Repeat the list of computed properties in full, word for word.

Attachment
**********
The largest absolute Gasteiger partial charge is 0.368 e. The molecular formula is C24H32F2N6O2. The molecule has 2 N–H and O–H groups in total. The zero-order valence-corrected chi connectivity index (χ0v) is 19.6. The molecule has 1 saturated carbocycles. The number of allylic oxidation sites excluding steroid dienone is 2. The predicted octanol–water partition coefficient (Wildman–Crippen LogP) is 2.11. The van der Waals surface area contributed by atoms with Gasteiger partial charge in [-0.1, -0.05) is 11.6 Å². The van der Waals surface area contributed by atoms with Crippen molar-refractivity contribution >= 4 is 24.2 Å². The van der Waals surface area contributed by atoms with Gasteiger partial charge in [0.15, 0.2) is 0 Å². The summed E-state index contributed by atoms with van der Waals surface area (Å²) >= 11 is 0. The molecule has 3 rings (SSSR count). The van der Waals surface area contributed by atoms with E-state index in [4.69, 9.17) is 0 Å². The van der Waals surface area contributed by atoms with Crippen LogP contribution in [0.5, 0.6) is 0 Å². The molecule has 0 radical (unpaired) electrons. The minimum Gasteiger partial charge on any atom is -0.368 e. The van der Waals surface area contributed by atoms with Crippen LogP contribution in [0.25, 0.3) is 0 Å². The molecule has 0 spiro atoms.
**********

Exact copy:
The largest absolute Gasteiger partial charge is 0.368 e. The molecular formula is C24H32F2N6O2. The molecule has 2 N–H and O–H groups in total. The zero-order valence-corrected chi connectivity index (χ0v) is 19.6. The molecule has 1 saturated carbocycles. The number of allylic oxidation sites excluding steroid dienone is 2. The predicted octanol–water partition coefficient (Wildman–Crippen LogP) is 2.11. The van der Waals surface area contributed by atoms with Gasteiger partial charge in [-0.1, -0.05) is 11.6 Å². The van der Waals surface area contributed by atoms with Crippen molar-refractivity contribution >= 4 is 24.2 Å². The van der Waals surface area contributed by atoms with Gasteiger partial charge in [0.15, 0.2) is 0 Å². The summed E-state index contributed by atoms with van der Waals surface area (Å²) >= 11 is 0. The molecule has 3 rings (SSSR count). The van der Waals surface area contributed by atoms with E-state index in [4.69, 9.17) is 0 Å². The van der Waals surface area contributed by atoms with Crippen LogP contribution in [0.5, 0.6) is 0 Å². The molecule has 0 radical (unpaired) electrons. The minimum Gasteiger partial charge on any atom is -0.368 e. The van der Waals surface area contributed by atoms with Crippen LogP contribution in [0.25, 0.3) is 0 Å². The molecule has 0 spiro atoms.